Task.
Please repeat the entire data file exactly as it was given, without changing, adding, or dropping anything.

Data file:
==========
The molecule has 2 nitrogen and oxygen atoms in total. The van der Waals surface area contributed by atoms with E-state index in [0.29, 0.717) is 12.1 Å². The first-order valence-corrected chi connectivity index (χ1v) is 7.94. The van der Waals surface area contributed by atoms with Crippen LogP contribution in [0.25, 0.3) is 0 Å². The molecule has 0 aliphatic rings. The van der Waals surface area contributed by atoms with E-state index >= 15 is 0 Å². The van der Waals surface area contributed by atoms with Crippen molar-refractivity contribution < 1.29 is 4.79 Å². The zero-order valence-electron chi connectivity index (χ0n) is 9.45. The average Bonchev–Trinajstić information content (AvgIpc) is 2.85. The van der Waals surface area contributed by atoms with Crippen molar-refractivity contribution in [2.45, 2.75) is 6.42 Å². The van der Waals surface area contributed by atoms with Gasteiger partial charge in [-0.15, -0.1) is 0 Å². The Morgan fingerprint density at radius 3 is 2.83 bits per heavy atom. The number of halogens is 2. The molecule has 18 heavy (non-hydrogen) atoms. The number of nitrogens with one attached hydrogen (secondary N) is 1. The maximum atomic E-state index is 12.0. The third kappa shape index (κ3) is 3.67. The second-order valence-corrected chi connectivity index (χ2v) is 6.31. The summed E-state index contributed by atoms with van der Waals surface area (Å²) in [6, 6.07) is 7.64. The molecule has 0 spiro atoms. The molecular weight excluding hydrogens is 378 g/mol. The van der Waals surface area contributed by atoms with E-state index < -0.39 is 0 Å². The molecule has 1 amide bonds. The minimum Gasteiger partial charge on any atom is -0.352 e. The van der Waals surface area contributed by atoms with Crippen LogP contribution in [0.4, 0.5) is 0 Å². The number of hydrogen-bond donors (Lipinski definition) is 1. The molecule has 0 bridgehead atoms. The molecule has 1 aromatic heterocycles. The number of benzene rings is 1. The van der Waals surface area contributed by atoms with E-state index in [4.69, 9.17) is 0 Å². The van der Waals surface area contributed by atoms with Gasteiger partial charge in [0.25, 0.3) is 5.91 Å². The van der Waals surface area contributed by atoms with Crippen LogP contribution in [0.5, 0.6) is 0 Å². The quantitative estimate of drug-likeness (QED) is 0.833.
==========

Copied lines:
The molecule has 2 nitrogen and oxygen atoms in total. The van der Waals surface area contributed by atoms with E-state index in [0.29, 0.717) is 12.1 Å². The first-order valence-corrected chi connectivity index (χ1v) is 7.94. The van der Waals surface area contributed by atoms with Crippen LogP contribution in [0.25, 0.3) is 0 Å². The molecule has 0 aliphatic rings. The van der Waals surface area contributed by atoms with E-state index >= 15 is 0 Å². The van der Waals surface area contributed by atoms with Crippen molar-refractivity contribution < 1.29 is 4.79 Å². The zero-order valence-electron chi connectivity index (χ0n) is 9.45. The average Bonchev–Trinajstić information content (AvgIpc) is 2.85. The van der Waals surface area contributed by atoms with Crippen molar-refractivity contribution in [2.45, 2.75) is 6.42 Å². The van der Waals surface area contributed by atoms with Gasteiger partial charge in [-0.15, -0.1) is 0 Å². The Morgan fingerprint density at radius 3 is 2.83 bits per heavy atom. The number of halogens is 2. The molecule has 18 heavy (non-hydrogen) atoms. The number of nitrogens with one attached hydrogen (secondary N) is 1. The maximum atomic E-state index is 12.0. The third kappa shape index (κ3) is 3.67. The second-order valence-corrected chi connectivity index (χ2v) is 6.31. The summed E-state index contributed by atoms with van der Waals surface area (Å²) in [6, 6.07) is 7.64. The molecule has 0 spiro atoms. The molecular weight excluding hydrogens is 378 g/mol. The van der Waals surface area contributed by atoms with E-state index < -0.39 is 0 Å². The molecule has 1 amide bonds. The minimum Gasteiger partial charge on any atom is -0.352 e. The van der Waals surface area contributed by atoms with Crippen LogP contribution in [0.4, 0.5) is 0 Å². The number of hydrogen-bond donors (Lipinski definition) is 1. The molecule has 0 bridgehead atoms. The molecule has 1 aromatic heterocycles. The number of benzene rings is 1. The van der Waals surface area contributed by atoms with E-state index in [4.69, 9.17) is 0 Å². The van der Waals surface area contributed by atoms with Gasteiger partial charge in [0.25, 0.3) is 5.91 Å². The van der Waals surface area contributed by atoms with Crippen LogP contribution in [0.5, 0.6) is 0 Å². The quantitative estimate of drug-likeness (QED) is 0.833.